Building The Ultimate Dana 300 - Transfer Case BeefPosted in How To: Transmission Drivetrain on May 2, 2014
The Dana 300 is arguably the best factory transfer case offered in a 4-wheel drive. Yes, an NP205 is stronger and is available in either left- or right-hand drop, but it is also heavier and larger and only offers a 1.96:1 low range. Like the NP205, the Dana 300 uses a cast iron case and helical-cut gears, but boasts a 2.62:1 low range from the factory and was available only with a passenger front output.
“The company that makes the mightiest aftermarket transfer case can also make your Dana 300 better”
As great as it is, these is still room for improvement with the Dana 300. It makes sense that the company that makes the mightiest of aftermarket transfer cases can also make your Dana 300 even better. That’s right, Advance Adapters, the people who brought you the Atlas II, have everything you need to make your Dana 300 live behind big power and turn even the largest of tires on the trail.
We did one-stop shopping with Advance Adapters to make our Dana 300 stronger and more functional. These upgrades included 4:1 low range gears for more torque multiplication on the trail and a heavy-duty (NP205 sized) 13⁄8-inch, 32-spline output shaft to replace the factory 11⁄8-inch, 26-spline output. We also added the Advance Adapters twin stick kit, which includes rod ends for all linkages and new shift rails that allow front wheel drive in low range. “Front digging” with the rear output disconnected can be extremely useful on tight technical trails, which is exactly where we plan to head after stabbing this Dana 300 back in to our latest project vehicle.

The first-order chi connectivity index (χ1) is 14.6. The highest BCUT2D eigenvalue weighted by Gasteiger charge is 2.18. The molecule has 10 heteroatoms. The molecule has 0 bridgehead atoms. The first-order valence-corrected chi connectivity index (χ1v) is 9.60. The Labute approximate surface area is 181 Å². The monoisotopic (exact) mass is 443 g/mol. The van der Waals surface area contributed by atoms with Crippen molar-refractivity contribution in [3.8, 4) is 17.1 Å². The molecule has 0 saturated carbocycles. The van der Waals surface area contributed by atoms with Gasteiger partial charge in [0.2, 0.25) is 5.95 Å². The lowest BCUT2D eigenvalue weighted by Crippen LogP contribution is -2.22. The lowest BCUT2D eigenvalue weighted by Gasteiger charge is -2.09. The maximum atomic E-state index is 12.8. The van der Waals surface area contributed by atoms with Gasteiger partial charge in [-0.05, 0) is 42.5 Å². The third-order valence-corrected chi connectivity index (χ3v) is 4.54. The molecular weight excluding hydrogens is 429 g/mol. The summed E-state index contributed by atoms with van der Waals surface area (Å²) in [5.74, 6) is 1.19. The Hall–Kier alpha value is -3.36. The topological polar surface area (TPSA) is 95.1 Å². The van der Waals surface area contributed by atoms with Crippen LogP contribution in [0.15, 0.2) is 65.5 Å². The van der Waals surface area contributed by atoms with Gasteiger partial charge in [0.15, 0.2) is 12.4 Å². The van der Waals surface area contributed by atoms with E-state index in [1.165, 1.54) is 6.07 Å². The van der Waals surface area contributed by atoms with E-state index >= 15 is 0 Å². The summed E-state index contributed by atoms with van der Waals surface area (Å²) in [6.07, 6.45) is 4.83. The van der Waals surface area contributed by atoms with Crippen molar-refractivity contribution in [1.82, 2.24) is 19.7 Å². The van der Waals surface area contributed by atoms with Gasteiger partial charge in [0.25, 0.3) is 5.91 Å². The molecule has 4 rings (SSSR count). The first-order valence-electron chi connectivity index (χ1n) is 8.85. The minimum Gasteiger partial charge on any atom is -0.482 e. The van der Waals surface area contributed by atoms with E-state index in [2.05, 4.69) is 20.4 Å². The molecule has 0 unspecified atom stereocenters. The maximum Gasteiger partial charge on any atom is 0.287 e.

Dana 300 Specs
Case: Nodular cast iron
Internals: Helical-cut gears
Input: 23-spline (female)
Gear Ratio: 2.62:1
Bolt Pattern: Round 6-bolt (most common)
Weight (lb): 85
Length (in): 11 1⁄2
Width (in): 16
Found In: ’80-’86 Jeep CJs, ’80 International Scouts (Texas pattern)
When Should You Consider an Advance Adapters Atlas?
As good as the Dana 300 is, we put $1,400 worth of parts into making our transfer case as strong as possible. Of course, you don’t have to perform all of the upgrades at the same time; you can pull out your transfer case and upgrade components as your budget allows. We performed the labor ourselves and already had a Dana 300 to start with, but if you needed to pay labor and didn’t have a core, you could easily get into an Advance Adapters Atlas transfer case territory. Two-speed Atlas II cases start around $2,400 and offer strength that surpasses even our beefed Dana 300.